So-called factoring, where a lender might, say, outright give aborrower 80 cents on the dollar for the company's accountsreceivable, can be a good option for businesses like manufacturersthat are owed a lot of money by customers and that have no betterlending option right now, says Raphael Amit, an entrepreneurshipprofessor at the University of Pennsylvania's Wharton School.
Interest rates on such financing can sometimes run 15% orhigher, so it's best to only resort to this approach when there'sno lower-cost option.
So-called asset-based loans -- loans in which assets such asinventory, equipment or real estate are used as collateral -- canbe good options for companies with lots of assets. But again, ratestend to run much higher than on traditional bank loans. The loanamounts are often capped at a percentage of the assessed value ofthe assets, such as 65%.
Also, even loans backed by assets can be difficult to get forcompanies with less-than-stellar credit ratings. Mark Sunshine,president of First Capital, a West Palm Beach, Fla., financecompany, says he's seeing more demand for loans based on accountsreceivable or assets, but isn't necessarily doing much morebusiness. "There's a reason local banks won't lend them money," hesays of riskier small companies. He says he's sticking to companieswith lots of assets to use as collateral.
-- Negotiating With Customers or Suppliers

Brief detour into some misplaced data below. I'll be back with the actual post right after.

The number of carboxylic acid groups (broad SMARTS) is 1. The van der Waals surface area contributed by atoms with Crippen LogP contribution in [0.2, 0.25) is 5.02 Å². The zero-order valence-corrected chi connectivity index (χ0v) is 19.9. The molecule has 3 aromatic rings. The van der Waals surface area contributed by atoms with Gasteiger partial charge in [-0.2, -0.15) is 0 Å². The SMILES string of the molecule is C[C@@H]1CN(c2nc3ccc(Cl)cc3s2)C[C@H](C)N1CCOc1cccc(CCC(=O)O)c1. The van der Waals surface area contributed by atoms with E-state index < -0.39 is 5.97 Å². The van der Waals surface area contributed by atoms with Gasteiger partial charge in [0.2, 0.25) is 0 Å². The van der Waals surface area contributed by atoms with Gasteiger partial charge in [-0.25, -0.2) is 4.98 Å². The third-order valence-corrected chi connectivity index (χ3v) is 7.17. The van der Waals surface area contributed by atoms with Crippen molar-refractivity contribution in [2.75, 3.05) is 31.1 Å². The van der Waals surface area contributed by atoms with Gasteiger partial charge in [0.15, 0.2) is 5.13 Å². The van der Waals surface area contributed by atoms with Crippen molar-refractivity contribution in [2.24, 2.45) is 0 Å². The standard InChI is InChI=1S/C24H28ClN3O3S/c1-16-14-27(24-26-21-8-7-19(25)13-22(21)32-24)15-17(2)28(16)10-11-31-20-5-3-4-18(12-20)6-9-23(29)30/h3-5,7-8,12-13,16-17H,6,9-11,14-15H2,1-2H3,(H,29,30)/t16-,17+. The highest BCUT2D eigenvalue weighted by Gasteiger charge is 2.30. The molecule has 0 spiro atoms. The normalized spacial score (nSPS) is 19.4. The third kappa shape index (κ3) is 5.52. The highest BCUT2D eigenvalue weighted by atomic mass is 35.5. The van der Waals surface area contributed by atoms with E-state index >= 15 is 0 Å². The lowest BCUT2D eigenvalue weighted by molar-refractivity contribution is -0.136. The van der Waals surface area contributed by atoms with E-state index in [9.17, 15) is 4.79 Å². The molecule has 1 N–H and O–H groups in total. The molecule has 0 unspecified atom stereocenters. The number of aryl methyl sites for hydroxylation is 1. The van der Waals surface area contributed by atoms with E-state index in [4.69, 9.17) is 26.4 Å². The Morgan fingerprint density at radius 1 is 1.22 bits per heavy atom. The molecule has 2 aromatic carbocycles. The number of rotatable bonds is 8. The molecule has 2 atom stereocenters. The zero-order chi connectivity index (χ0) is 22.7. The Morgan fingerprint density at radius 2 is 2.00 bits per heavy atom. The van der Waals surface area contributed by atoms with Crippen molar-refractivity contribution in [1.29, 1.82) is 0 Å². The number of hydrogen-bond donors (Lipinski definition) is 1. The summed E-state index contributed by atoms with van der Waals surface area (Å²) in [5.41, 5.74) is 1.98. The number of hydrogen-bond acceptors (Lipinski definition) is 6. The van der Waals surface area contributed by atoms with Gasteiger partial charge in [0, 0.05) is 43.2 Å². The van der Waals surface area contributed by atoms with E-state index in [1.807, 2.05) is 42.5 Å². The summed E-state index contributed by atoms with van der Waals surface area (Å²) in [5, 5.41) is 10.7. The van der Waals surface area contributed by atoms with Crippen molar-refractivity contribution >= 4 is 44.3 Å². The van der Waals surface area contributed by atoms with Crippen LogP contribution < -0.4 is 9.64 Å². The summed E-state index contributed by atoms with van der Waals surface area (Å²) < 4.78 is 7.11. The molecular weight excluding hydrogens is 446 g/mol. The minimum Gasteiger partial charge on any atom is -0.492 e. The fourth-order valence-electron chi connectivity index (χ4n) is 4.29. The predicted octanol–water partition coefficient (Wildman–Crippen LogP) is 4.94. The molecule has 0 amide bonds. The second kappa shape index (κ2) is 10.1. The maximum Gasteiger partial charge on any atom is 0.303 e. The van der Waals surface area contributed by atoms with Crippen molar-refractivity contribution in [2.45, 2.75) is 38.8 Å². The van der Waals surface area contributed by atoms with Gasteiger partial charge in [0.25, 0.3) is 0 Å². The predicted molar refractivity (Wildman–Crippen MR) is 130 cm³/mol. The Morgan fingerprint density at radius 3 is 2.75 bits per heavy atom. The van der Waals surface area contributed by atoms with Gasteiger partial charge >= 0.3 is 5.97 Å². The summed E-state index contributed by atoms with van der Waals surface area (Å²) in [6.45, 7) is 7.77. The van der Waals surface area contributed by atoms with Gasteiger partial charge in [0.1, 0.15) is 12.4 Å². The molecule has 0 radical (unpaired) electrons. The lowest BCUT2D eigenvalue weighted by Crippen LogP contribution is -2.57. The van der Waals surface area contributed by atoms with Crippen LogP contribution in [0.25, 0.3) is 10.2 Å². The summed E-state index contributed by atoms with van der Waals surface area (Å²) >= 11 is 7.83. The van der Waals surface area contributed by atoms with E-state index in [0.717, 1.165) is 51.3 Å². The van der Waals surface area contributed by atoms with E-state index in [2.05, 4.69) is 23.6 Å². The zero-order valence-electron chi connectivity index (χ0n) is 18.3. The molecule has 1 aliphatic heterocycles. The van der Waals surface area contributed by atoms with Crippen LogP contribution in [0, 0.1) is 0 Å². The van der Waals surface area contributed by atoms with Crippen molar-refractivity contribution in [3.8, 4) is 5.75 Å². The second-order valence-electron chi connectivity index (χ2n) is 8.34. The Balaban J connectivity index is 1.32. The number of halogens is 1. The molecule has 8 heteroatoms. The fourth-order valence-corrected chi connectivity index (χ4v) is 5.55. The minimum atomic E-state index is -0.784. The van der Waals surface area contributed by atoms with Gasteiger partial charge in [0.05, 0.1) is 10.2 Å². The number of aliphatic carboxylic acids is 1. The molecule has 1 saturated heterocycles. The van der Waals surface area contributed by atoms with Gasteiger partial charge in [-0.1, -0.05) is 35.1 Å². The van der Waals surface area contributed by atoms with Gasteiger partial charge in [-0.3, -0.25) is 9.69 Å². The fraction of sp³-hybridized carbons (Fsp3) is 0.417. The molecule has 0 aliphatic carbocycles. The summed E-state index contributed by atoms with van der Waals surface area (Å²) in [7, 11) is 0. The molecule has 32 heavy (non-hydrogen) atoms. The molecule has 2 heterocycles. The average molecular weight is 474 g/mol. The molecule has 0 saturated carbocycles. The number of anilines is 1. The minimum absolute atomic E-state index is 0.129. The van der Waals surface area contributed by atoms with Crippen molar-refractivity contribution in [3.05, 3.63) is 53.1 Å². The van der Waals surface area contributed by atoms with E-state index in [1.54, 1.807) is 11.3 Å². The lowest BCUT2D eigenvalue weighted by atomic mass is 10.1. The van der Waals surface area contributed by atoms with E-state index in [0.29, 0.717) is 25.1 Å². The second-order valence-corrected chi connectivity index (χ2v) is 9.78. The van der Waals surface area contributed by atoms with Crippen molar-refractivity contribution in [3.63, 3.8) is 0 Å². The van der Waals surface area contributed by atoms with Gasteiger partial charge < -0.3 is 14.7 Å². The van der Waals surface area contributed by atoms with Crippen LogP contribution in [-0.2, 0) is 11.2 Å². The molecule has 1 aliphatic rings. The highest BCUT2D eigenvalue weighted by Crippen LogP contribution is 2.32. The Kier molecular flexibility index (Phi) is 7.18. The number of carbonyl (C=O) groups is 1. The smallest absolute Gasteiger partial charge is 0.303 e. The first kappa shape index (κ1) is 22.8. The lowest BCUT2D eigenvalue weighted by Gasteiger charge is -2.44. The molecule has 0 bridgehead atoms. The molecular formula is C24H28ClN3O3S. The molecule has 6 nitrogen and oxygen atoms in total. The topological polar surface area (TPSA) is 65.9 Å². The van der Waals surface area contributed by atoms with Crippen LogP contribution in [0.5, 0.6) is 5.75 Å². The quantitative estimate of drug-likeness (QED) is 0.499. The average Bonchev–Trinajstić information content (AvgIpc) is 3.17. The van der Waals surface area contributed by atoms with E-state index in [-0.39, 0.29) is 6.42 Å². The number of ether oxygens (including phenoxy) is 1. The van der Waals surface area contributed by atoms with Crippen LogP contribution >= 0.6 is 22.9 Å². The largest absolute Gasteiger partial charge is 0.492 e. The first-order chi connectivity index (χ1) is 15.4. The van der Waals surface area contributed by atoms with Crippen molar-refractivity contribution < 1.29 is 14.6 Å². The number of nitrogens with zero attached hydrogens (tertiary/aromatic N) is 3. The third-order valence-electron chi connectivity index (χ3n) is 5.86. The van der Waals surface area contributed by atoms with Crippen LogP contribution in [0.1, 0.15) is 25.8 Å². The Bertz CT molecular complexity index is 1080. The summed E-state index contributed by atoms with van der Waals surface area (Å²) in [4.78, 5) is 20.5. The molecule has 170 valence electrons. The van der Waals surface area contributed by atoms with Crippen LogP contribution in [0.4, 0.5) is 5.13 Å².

Another smart strategy for helping cash flow -- perhaps even ifyou do have access to loans -- is striking better payment termswith customers and suppliers, Prof. Amit says. Especially whenbusiness relationships are strong and long-lasting, many companiesare willing to help each other out in tough economies.
A business that usually gives customers 30 to 60 days to pay thebills, for instance, might require customers to pay upon receipt ofgoods. A supplier, on the other hand, might be willing to extendlengthier payment terms to a business customer if it feels thecustomer is trustworthy and vital to its own business. Somesuppliers also will lend money to their longstanding, most valuedcustomers.
-- Changing Behaviors
Hard times call for small businesses to be nimble andentrepreneurial. Many businesses are using the tough economy toscrutinize their business practices and find creative ways tocreate better cash flow.
Some turn to leasing instead of buying equipment they need.
Others are identifying areas of the business that will tend tobe more lucrative in today's economy and shifting their resourcesin those directions.
Case 13â6: Butler Lumber Company*
After a rapid growth in its business during recent years, the Butler Lumber Company in the spring of 2011 anticipated a further substantial increase in sales. Despite good profits, the company had experienced a shortage of cash and had found it necessary to increase its borrowing from the Suburban National Bank to $247,000 in the spring of 2011. The maximum loan that Suburban National would make to any one borrower was $250,000, and Butler had been able to stay within this limit only by relying very heavily on trade credit. In addition, Suburban was now asking that Butler secure the loan with its real property. Mark Butler, sole owner and president of the Butler Lumber Company, was therefore looking elsewhere for a new banking relationship where he would be able to negotiate a larger and unsecured loan.